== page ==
Whisper network that warned becomes social network that shames

Whisper network that warned becomes social network that shames

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As 2017 comes to a close, it is not an overstatement to say that this year we have lived through a revolution. And it is a revolution that is just beginning. Millions of women, drawn by the hashtag #MeToo, have come forth to put their experiences with sexual harassment, assault and rape on the record. Some men also have revealed similar heartbreaking stories of sexual predators that altered their lives. It is as if an enormous dam has broken with the gut-wrenching descriptions pouring out unendingly, toppling icons of power like bowling pins. Just as Betty Friedan started the revolution we call the women’s liberation movement, so this avalanche of sordid encounters that began with revelations about Hollywood mogul Harvey Weinstein has touched off a revolution but of a much faster pace than the one 50 years or so ago. Social media has helped connect these victims and carry the torch of outrage.

I suppose from the earliest times when men and women have walked the earth, there have been sexual predators. Mostly the predators have been men who were able to exact what they wanted from vulnerable women who needed their protection and support, perhaps for such basics as food, clothing and shelter for themselves and their children. Once women entered the workplace in large numbers, they were often assigned to male supervisors who could advance or block their careers or even take away their jobs.

Those jobs could be in Hollywood, in TV journalism, in large and small offices, in hotels, in politics, in academia, in short anywhere that there might be an imbalance of power leaving one employee vulnerable. What’s different now? The whisper network that warned has become a social network that shames.

Time magazine named the Silence Breakers as 2017 Person of the Year. The hashtag, #MeToo, will go down in history although the movement’s founder, Tarana Burke, was not featured on the cover. Instead the group photo comprised actress Ashley Judd, former Uber engineer Susan Fowler, Visa lobbyist Adama Iwu, songstress Taylor Swift and Isabel Pascual, a Mexican strawberry picker who asked to use a pseudonym to protect her family, according to Time. They might have been anyone on the cover, although the famous attract more attention, from the doctoral candidate at a prestigious university who refused her professor’s advances and consequently was denied her degree, to the housekeeper in a hotel who goes about cleaning the bathtubs but never knows when she might be cornered by a guest or supervisor demanding sexual favors.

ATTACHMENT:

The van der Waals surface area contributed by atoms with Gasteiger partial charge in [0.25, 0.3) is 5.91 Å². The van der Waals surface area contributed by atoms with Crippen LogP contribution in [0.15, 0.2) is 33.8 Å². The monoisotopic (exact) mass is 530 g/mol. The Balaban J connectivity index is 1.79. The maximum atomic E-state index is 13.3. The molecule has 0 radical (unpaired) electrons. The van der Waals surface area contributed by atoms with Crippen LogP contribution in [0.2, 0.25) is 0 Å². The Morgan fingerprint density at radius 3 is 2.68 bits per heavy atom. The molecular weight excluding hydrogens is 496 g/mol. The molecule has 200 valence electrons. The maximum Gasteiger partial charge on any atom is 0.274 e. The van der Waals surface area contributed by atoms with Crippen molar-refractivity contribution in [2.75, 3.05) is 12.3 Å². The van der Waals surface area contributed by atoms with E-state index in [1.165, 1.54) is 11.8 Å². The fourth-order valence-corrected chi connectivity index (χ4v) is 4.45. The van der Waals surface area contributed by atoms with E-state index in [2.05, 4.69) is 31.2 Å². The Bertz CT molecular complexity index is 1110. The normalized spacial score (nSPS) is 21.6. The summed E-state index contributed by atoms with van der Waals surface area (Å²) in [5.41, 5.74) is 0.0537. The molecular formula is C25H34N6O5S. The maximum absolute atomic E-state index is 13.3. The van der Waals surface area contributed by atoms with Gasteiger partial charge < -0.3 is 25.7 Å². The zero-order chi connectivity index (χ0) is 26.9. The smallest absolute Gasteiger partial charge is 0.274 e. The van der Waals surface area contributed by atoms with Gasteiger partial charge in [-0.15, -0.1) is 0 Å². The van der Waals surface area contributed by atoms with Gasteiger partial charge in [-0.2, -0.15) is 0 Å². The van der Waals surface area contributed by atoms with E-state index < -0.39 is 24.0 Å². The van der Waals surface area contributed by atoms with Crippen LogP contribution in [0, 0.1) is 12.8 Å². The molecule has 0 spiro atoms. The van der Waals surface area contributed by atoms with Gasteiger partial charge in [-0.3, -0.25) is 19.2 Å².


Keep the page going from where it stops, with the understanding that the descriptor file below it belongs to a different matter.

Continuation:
The first time I personally knew anyone who had been a sexual victim was in college. A close friend was talking about her affair with a professor and was overheard by another student who was having the same experience. The unlikely encounter and some quick conversation revealed the same professor was bedding both women. In a rage, my friend confronted her lover with the words, “You are sick!”

But was he sick? Or was he just acting out the culture in which he had been raised? As Time magazine wrote, “It wasn’t so long ago that the boss chasing his secretary around the desk was a comic trope, a staple from vaudeville to prime-time sitcoms.” Cultures are all pervasive, and where they are not confronted by conscience or mob outrage, they continue.

On the eve of the holidays, let’s focus on a short but delightful segment from the “PBS News Hour” Tuesday night. Women confide to sometimes feeling taken advantage of financially when bringing cars to be repaired, knowing so little about the way cars work. One woman felt tired of feeling a victim, quit her job as an engineer, went to auto-mechanic school and opened up what appears to be the nation’s first all-female auto-repair shop in California. It seems to be a great success. Best of all, she no longer feels a victim. There is a moral here.

Happy and healthy holidays to you and yours!

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